Anya McDavis-Conway, Jakki Godfrey, Bruno P. Pouliot, and Richard Wolbers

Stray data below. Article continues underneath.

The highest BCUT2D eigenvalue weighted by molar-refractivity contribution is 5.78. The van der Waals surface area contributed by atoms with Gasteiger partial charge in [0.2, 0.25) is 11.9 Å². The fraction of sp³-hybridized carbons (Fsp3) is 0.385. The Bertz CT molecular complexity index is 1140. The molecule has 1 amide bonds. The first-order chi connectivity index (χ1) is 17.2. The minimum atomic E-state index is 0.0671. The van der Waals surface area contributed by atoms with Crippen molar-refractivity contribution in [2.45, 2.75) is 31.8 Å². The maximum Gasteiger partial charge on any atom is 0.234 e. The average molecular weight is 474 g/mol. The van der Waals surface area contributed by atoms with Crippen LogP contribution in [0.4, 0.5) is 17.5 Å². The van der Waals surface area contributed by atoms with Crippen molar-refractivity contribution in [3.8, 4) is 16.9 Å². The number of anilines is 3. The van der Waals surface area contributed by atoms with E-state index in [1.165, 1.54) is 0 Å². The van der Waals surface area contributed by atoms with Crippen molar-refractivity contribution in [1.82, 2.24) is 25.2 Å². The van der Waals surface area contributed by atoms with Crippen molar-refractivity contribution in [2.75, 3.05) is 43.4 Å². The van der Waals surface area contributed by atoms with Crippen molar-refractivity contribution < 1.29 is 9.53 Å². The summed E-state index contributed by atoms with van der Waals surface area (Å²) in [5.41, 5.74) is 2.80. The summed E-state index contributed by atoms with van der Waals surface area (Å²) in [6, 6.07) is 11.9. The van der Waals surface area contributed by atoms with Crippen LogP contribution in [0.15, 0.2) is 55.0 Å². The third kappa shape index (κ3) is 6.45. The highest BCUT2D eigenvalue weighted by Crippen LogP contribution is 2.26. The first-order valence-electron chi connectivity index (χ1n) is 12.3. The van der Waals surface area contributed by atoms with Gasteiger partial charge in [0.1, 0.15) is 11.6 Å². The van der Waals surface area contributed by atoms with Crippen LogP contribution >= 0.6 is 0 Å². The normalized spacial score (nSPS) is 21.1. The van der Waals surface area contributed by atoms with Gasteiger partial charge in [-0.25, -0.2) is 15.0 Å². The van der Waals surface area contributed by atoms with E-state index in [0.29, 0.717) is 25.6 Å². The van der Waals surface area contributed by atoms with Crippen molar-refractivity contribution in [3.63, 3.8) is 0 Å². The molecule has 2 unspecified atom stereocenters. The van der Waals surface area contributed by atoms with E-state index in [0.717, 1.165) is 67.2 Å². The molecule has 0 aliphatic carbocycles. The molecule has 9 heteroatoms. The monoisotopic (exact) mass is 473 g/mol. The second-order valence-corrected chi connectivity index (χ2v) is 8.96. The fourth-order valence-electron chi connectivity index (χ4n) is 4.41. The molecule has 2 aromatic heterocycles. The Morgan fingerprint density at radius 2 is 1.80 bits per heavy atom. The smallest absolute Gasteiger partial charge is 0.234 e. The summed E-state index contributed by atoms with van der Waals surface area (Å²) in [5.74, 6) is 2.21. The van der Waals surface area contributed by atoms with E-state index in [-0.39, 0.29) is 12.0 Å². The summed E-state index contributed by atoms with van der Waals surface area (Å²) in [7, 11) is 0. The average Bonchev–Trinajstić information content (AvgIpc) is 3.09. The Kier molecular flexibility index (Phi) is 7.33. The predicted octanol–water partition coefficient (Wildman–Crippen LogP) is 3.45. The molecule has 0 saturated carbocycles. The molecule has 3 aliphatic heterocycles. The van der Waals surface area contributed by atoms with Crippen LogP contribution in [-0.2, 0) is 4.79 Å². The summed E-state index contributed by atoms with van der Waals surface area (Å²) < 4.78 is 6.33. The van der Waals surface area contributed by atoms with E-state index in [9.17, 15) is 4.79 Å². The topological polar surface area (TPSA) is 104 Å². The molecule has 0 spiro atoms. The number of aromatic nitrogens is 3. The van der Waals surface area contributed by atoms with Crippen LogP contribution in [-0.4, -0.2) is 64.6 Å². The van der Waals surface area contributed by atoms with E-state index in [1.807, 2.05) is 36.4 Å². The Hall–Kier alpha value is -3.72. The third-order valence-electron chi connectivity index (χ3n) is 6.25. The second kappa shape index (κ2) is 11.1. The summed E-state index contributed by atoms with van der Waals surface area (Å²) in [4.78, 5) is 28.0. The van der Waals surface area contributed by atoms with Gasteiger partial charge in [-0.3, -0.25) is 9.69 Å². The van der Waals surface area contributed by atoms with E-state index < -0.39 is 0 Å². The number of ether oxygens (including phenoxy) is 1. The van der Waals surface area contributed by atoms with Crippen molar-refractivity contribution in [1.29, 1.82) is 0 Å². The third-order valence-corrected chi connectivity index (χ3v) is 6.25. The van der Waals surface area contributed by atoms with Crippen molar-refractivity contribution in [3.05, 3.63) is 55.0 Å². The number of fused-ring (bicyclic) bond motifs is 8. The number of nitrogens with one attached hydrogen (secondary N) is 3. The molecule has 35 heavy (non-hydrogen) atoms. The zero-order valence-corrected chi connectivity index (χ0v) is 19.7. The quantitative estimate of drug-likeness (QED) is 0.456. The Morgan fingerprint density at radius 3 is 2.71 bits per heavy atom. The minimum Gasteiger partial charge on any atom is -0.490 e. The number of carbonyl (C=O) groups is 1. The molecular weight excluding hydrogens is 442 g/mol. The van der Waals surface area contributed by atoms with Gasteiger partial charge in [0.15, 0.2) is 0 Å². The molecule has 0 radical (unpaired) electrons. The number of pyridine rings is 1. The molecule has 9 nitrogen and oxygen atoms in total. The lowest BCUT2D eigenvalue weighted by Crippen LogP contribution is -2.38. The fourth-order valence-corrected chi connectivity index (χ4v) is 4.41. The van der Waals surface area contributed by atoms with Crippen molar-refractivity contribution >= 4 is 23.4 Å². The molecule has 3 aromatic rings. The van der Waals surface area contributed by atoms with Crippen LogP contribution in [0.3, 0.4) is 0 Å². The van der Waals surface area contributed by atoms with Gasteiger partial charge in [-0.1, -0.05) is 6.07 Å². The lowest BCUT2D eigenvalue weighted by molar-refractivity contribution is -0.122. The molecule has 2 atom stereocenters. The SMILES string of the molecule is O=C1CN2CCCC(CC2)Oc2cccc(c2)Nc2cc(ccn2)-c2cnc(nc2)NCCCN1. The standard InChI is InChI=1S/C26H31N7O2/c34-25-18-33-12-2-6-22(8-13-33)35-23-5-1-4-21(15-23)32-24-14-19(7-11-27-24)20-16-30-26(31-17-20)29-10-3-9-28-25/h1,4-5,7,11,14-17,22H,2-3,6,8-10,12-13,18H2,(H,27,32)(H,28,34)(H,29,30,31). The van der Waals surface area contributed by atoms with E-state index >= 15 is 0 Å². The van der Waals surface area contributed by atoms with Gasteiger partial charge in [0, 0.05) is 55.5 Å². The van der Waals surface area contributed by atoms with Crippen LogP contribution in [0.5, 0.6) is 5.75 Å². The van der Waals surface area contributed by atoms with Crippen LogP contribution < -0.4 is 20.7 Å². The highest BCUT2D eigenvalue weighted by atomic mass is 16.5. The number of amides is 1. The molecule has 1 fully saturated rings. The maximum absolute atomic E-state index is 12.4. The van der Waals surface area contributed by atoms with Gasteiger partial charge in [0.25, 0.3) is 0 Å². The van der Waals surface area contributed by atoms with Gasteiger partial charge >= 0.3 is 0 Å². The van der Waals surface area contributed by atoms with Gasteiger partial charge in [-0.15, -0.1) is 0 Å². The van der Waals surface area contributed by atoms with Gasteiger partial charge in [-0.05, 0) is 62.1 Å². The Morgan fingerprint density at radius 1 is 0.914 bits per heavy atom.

This paper was presented in the form of a poster at both the AIC’s 34th Annual Meeting in Providence, RI and the 2006 Association of North American Graduate Programs in Art Conservation (ANAGPIC) conference at Winterthur Museum. The poster discussed the consolidation and overall treatment of an insect damaged dancing hat from Sierra Leone. The object is part of the collection at the University of Pennsylvania Museum of Archaeology and Anthropology (UPMAA). The hat was treated as a practical component of the second year studies for the Winterthur/University of Delaware Program in Art Conservation. The dancing hat is primarily composed of goatskin/hair and raffia, and is decorated with cloth, cowrie shells, wooden elements, and mirrors. In the early 1980’s, the object became severely infested by clothes moths, which resulted in extensive damage to the goat hair. Before treatment, much of the hair remained, but was lying unattached to the skin. A novel method for consolidating the hair in situ was developed for the hat after both consultations with other conservators and testing. Different consolidants were tested using a nebulizer (mist application). Among the consolidants tested, a mixture of hydroxypropyl methylcellulose and Aquazol 500 produced the best results. This solution along with this method of application served to consolidate the loose hair in place while leaving it somewhat flexible and unchanged in appearance.